October 30, 2013
Bottom Of The Charts: The Five Whispers
Every Halloween, “The Monster Mash” by Bobby “Boris” Pickett makes a comeback. It topped the Cashbox Magazine Pop Chart for three weeks during late October and early November 51 years ago. It sold over one million copies in the process. But what was going on at the bottom of the charts 51 years ago.
Enter Bobby and Larry Black. There were primarily country musicians for most of their career. Bobby played with the likes of Commander Cody, The New Riders Of The Purple Sage, and Asleep At The Wheel. They both played with Johnny Cash and Barbara Mandrell. Early in their careers, they formed a number of groups and released several singles. The Tripletts (Dore label), The Five Whispers (Dolton), The Tides (Dore), The Green Beans (MGM), and The Country Cut-ups (Mercury) were all products of the Black Brothers.
It was The Five Whispers that almost brought them some fame. They released the single “Midnight Sun” in 1962 and on October 20, 1962, it made its Cashbox debut at number 100. One week later it moved up a notch to number 99 and then disappeared.
While they were country artists, “Midnight Sun” fell into the surf instrumental category. I don’t know how many surf songs featured a steel guitar but Bobby Black used it as the lead instrument. They were supported by drummer Jack Greenback.
Time has regulated the record to collector conventions and Ebay listings but just over a half century ago, The Black Brothers appeared on the Cash Box Charts.
October 30, 2013
Tommy Keene has traveled in a very different direction for his 10th studio album. While he has covered other artist’s material in the past, he has now issued an entire album of cover songs.
Excitement At Your feet allows him to tackle material by The Who, Bee Gees, Rolling Stones, Roxy Music, Big Star, Donovan, Echo & The Bunnymen, and more. There is a twist, however, because except for Donovan’s “Catch The Wind,” he delves deep into the various artists catalogue for material. Songs such as “Much Too Much” (The Who), “I Laugh In Your Face” (Bee Gees), “Ride On Baby” (Rolling Stones), “The Puppet” (Echo & The Bunnymen), “Out Of The Blue” (Roxy Music), may not be well-known songs but they challenge him in ways his own compositions do not and after close to three decades in the music industry, it’s good to be challenged.
He adapts to some of the material and changes some to fit his style. He leaves his comfort zone at times and not everything is successful but it is one of his better and certainly more adventurous albums.
He has always been a power pop wizard but many times brings a harder edge to his sound. He fares best on the Who, Roxy Music, and Rolling Stones covers. His voice is more than competent and he has always been a first-rate guitarist. The only real loss on an album of this type is his own excellent story telling ability.
Excitement At Your Feet is a very different listening experience than the usual for a Tommy Keene album but is well-worth exploring.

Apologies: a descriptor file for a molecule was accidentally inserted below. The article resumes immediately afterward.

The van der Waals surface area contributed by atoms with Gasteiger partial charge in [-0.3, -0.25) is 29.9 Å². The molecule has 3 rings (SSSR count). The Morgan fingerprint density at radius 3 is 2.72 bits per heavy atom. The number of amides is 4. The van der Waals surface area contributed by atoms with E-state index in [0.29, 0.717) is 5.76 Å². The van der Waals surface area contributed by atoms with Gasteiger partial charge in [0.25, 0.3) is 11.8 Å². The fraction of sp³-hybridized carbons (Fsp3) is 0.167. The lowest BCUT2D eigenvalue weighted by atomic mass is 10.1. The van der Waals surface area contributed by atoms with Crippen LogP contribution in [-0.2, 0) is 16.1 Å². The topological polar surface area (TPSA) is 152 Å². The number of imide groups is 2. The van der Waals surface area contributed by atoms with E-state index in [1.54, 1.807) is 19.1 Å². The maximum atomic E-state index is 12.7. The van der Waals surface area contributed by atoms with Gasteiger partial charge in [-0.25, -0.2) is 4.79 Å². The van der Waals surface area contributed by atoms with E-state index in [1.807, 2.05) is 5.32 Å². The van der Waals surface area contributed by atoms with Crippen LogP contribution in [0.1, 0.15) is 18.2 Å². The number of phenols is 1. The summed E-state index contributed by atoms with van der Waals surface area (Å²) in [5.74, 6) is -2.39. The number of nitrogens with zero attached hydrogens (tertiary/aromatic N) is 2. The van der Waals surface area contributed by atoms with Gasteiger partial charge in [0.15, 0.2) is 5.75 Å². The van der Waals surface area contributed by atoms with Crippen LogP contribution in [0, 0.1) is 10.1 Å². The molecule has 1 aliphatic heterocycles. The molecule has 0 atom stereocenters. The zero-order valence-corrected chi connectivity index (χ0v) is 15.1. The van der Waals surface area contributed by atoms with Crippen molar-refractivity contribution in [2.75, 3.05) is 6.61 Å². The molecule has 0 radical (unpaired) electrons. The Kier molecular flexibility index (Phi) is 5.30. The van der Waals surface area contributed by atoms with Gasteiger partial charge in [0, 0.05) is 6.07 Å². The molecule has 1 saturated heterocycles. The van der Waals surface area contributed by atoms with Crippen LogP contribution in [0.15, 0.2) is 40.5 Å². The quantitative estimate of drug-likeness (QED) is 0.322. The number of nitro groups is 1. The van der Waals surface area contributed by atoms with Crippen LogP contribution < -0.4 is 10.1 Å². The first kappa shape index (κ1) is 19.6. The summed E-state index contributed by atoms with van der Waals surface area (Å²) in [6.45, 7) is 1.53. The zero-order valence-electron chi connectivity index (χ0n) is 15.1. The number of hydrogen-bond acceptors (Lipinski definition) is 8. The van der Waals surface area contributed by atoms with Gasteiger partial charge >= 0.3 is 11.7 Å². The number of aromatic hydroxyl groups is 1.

October 30, 2013
Lou Pride, 1944-2012, deserved better from the music buying public. During the course of his five decade career, he produced a number of albums that featured his brand of smooth soul and rhythm & blues, which found limited commercial success. His final album, recorded shortly before his death, will be released October 15; under the title Ain’t No More Love In This Place.
From the opening blast of classic-style Motown horns on the title track, to the funky vocal on “I Didn’t Take Your Woman,” to his buttery smooth vocals on such tracks as “Never,” “Take It Slow,” “Love Come To Me,” and “Key To The World,” to the poignant farewell of the last track, a cover of Simply Red’s “Holding Back The Years;” it is a wonderful journey through the voice and style of a many times underappreciated artist.
It is an album that benefits from the production as they get the mix just right. It allows the instruments and vocals to each have clarity but not intrude upon each other.
Pride is a son of Chicago’s North Side and began singing in his local Baptist Church, while absorbing the local rhythm & blue scene. He spent more time on the concert stage than in the studio, which may have hindered his commercial success, but it enabled him to develop a sound and style that was among the best in the business.
Ain’t No More Love In This House is a fitting epitaph for a an artist who plied his craft for years. Hopefully it will bring him some belated notoriety.
October 27, 2013
There is little left to say about the career of Paul Simon. He was one-half of the legendary duo of Simon & Garfunkel, plus his solo career has resulted in dozens of hit albums and singles. Throw in eight Grammy Awards, two inductions into The Rock And Roll Hall Of Fame, induction into the Songwriters Hall Of Fame, induction into the American Academy Of Arts And Sciences, 39 BMI Awards, named in 2006 by Time Magazine as “100 People Who Shaped The World,” and a Kennedy Center Honors recipient and you have one of the most famous and respected figures in American music.